‘COLOR’ EVERYWHERE

‘CANYONS’/gunther

 

June 10, 2019

By Arthur H. Gunther III

thecolumnrule.com

(also on Facebook)

     You think of New York City “canyons,” the long alleys created by ever-taller buildings that eat light and cast shadow, and you think starkness, loneliness, monoliths of isolation. 

     But, no. All that, yes, yet there is color in everything. Beauty is in the eye of the beholder, and Gothamites and visitors alike will see architectural beauty, construction accomplishment and “progress” in those dark, gray canyons — all the hues  of living.

     Photographers capturing canyon images will deliberately use black and white film or set digital cameras to no color  to document the magnificence of architectural contrast and the particular “light” in Gotham alleys. The iconic cityscape is written for posterity.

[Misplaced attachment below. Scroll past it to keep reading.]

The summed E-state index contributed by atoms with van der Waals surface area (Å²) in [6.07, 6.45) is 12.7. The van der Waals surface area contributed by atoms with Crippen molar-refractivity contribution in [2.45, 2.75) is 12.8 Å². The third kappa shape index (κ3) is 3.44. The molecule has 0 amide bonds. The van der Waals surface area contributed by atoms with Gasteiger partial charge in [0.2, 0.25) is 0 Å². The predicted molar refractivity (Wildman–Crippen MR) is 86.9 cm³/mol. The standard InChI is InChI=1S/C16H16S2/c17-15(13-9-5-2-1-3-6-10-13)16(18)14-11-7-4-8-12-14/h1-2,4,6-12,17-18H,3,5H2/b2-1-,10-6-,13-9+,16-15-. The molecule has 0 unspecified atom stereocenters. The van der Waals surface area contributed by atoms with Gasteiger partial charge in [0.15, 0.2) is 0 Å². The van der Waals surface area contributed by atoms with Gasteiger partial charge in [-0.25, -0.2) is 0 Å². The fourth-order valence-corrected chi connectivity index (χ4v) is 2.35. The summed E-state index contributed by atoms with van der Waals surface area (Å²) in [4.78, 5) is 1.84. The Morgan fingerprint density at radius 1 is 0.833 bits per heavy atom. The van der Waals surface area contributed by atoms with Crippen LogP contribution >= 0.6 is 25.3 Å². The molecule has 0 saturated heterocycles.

Isn’t this all “color” of a sort?

    The writer is a retired newspaperman. ahgunther@yahoo.com

WOMEN AND VOICE

‘VOICE’/gunther

 

June 3, 2019

By Arthur H. Gunther III

thecolumnrule.com

(also on Facebook)

     In this time of overdue recognition of women, the root of all existence really, the essential nurturer, the balancer, the multi-tasker, the comforter, the rock upon which there is always a mooring when any of us must re-anchor, in this time when we see neglect, lack of respect, taking women for granted and otherwise being content that they are there but not recognizing their full voice and their right to it, we all — men and women, boys and girls — must set forth to change our ways.

     Women — this must be their time, now, henceforth. Their voice. We all must listen. 

     The writer is a retired newspaperman. ahgunther@yahoo.com